Departure from the norm

April 14, 2011 - | QMI Agency

It’s all a pleasure trip for travel company founder

Gap Adventures founder Bruce Poon Tip.By Marcy Cornblum, Special to QMI Agency

An old saying goes: The journey of a thousand miles begins with the first step.

For Bruce Poon Tip, the first step was moving from his native Trinidad to Calgary, where his family “struggled with making a new life in a new and very cold country.”

In 1990, Poon Tip says, “I went backpacking and was inspired to change the way people looked at their holiday time.” He founded Gap Adventures that year, financing the venture on two of his own credit cards.

Today, Gap has 1,000 employees and offices in 17 countries, priding itself on its authentic cultural experiences and sustainable practices. It is consistently ranked among the top 100 employers and 50 best-managed companies in Canada.

Poon Tip has been recognized in Canada as a Top 40 Under 40, as an Entrepreneur of the Year and as one of the 100 Leaders of Tomorrow.

“I get paid to change people’s lives,” he says. “I get to crate happiness and community with my work.”

Where’s he off to next? Diving with sharks in the Philippines and, if possible, snowboarding in Japan.

Poon Tip invited Star Spaces into his home.

Q: How would you describe your home in a few words?

A: My fortress of solitude.

Q: Tell us about your home.

A: Our house is 5,200 square feet and is located in the Lawrence Park area [of Toronto]. It is two years old.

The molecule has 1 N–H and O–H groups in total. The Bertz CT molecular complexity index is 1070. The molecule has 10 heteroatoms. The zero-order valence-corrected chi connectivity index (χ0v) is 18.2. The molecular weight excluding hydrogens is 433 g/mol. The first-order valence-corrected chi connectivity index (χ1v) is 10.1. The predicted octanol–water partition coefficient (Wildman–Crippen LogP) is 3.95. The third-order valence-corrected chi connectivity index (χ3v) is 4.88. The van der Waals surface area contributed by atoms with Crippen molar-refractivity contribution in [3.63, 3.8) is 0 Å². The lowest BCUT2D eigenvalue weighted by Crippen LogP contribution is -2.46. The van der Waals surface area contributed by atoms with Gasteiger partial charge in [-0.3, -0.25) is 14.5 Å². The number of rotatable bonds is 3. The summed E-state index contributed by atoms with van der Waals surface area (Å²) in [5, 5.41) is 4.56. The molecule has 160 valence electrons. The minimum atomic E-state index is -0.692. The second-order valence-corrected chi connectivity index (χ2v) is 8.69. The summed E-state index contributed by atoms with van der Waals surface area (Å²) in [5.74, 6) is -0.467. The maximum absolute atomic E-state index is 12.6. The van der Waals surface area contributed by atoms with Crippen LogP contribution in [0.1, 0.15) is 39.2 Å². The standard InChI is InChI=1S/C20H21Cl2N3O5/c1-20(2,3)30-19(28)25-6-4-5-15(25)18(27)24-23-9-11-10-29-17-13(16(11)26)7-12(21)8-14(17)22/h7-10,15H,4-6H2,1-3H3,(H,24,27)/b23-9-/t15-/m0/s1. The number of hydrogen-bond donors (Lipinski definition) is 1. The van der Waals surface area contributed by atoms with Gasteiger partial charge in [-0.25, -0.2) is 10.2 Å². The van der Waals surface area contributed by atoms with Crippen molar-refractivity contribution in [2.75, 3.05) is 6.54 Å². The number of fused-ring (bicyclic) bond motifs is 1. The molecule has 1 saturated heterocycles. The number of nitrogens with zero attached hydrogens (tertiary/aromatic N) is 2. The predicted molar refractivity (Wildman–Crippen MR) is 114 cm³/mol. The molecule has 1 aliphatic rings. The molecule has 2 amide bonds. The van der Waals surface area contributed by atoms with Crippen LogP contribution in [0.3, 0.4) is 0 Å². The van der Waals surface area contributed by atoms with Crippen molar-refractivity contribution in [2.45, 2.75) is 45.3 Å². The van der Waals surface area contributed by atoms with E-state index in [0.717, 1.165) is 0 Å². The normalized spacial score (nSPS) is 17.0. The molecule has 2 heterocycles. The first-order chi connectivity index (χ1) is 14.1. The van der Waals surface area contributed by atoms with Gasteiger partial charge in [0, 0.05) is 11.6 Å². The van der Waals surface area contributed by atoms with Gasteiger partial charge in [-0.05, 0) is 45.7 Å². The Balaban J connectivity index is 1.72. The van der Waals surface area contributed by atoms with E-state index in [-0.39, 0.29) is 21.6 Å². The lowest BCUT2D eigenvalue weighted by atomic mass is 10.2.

Q: Who shares your home?

A: My wife and two daughters. [Also] our nanny thinks we have a ghost!

Q: What attracted you to this space?

A: The use of open space and the reclaimed wood floors. The energy from the moment we walked in consumed us.

Q: What is your favourite room and why?

A: My office. It is uniquely located in the middle of our living apace. I designed it to be a peaceful, quiet place that allows me to escape everything when I need to focus. The desk that’s in the room took two years to be shipped from northern Pakistan.

Q: How would you describe your decorating style?

A: Very clean, simple lines and earthy but exotic. The walls are natural beiges and browns. There is a muted yellow rug in the living room from Nepal. The sofas are beige and covered with red pillows. On one entire wall there is a massive painting done by a former employee of mine, Michael Brown.

On my travels I buy one major item, not knick-knacks. In Mongolia I purchased a greeting sign from a monastery; it now hangs in the living room. In the kitchen there is an interesting table and chairs I bought in India; it is hand-carved and made with brass.

Q: What is your fondest memory in this home?

A: My fondest memories revolve around my family sharing special times together and playing games, completing a puzzle or watching Planet Earth together over a weekend.

Q: What’s the one item in this house you can’t live without?

A: My bed! I travel a lot and spend way too many nights in hotels with horrible beds. I always tell people: never get cheap when buying a bed! When I arrive home, it is a feeling that’s hard to explain. You can’t pay for familiarity – even in the most luxurious hotels.

Q: Weekends at home, what are we most likely to find you doing?

A: Cooking. The kitchen is the heart of our home, and the weekend is the only opportunity I get to take time to plan a menu. The girls like to help. The weekend is the time to come together as a family and enjoy the fruits of our labour. The most connected times in our house happen around the dinner table.

Q: If your walls could talk, what would they say?

A: “A house is not a home without the love of a family, the warmth of togetherness and the happiness generated from getting that balance right.”

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At the home of Bruce Poon Tip, founder of Gap Adventures. (photo: jordanprussky.com)

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